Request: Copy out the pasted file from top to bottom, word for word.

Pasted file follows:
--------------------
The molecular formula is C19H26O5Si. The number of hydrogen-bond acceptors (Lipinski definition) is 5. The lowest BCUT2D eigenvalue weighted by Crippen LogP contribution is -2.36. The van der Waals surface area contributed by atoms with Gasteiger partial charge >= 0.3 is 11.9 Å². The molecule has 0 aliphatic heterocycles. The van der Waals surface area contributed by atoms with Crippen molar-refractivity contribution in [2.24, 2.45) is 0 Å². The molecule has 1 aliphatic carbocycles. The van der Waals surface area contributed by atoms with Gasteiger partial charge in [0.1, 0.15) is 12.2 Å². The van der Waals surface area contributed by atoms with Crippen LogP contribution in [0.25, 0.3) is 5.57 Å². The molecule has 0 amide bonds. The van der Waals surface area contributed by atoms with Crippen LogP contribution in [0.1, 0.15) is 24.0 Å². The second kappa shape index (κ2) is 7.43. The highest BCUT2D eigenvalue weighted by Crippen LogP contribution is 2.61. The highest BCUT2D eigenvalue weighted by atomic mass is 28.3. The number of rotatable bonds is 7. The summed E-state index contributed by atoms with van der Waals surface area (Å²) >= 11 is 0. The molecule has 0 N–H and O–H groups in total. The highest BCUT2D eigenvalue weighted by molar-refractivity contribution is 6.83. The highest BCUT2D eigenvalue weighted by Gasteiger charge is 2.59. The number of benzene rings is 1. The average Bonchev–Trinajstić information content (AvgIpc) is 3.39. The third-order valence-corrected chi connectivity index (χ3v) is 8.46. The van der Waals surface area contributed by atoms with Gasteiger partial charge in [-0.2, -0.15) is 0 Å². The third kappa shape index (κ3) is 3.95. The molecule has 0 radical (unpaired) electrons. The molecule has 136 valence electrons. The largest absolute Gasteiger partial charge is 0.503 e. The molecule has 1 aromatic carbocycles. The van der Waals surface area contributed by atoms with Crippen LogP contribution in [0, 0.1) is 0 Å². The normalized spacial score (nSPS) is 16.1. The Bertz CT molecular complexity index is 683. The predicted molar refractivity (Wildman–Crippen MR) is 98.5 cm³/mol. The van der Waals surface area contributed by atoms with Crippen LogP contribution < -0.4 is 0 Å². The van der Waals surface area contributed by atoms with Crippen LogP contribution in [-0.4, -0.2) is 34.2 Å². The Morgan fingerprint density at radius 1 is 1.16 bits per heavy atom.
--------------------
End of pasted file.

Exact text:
The molecular formula is C19H26O5Si. The number of hydrogen-bond acceptors (Lipinski definition) is 5. The lowest BCUT2D eigenvalue weighted by Crippen LogP contribution is -2.36. The van der Waals surface area contributed by atoms with Gasteiger partial charge >= 0.3 is 11.9 Å². The molecule has 0 aliphatic heterocycles. The van der Waals surface area contributed by atoms with Crippen molar-refractivity contribution in [2.24, 2.45) is 0 Å². The molecule has 1 aliphatic carbocycles. The van der Waals surface area contributed by atoms with Gasteiger partial charge in [0.1, 0.15) is 12.2 Å². The van der Waals surface area contributed by atoms with Crippen LogP contribution in [0.25, 0.3) is 5.57 Å². The molecule has 0 amide bonds. The van der Waals surface area contributed by atoms with Crippen LogP contribution in [0.1, 0.15) is 24.0 Å². The second kappa shape index (κ2) is 7.43. The highest BCUT2D eigenvalue weighted by Crippen LogP contribution is 2.61. The highest BCUT2D eigenvalue weighted by atomic mass is 28.3. The number of rotatable bonds is 7. The summed E-state index contributed by atoms with van der Waals surface area (Å²) >= 11 is 0. The molecule has 0 N–H and O–H groups in total. The highest BCUT2D eigenvalue weighted by molar-refractivity contribution is 6.83. The highest BCUT2D eigenvalue weighted by Gasteiger charge is 2.59. The number of benzene rings is 1. The average Bonchev–Trinajstić information content (AvgIpc) is 3.39. The third-order valence-corrected chi connectivity index (χ3v) is 8.46. The van der Waals surface area contributed by atoms with Gasteiger partial charge in [-0.2, -0.15) is 0 Å². The third kappa shape index (κ3) is 3.95. The molecule has 0 radical (unpaired) electrons. The molecule has 136 valence electrons. The largest absolute Gasteiger partial charge is 0.503 e. The molecule has 1 aromatic carbocycles. The van der Waals surface area contributed by atoms with Crippen LogP contribution in [0, 0.1) is 0 Å². The normalized spacial score (nSPS) is 16.1. The Bertz CT molecular complexity index is 683. The predicted molar refractivity (Wildman–Crippen MR) is 98.5 cm³/mol. The van der Waals surface area contributed by atoms with Crippen LogP contribution < -0.4 is 0 Å². The van der Waals surface area contributed by atoms with Crippen LogP contribution in [-0.4, -0.2) is 34.2 Å². The Morgan fingerprint density at radius 1 is 1.16 bits per heavy atom.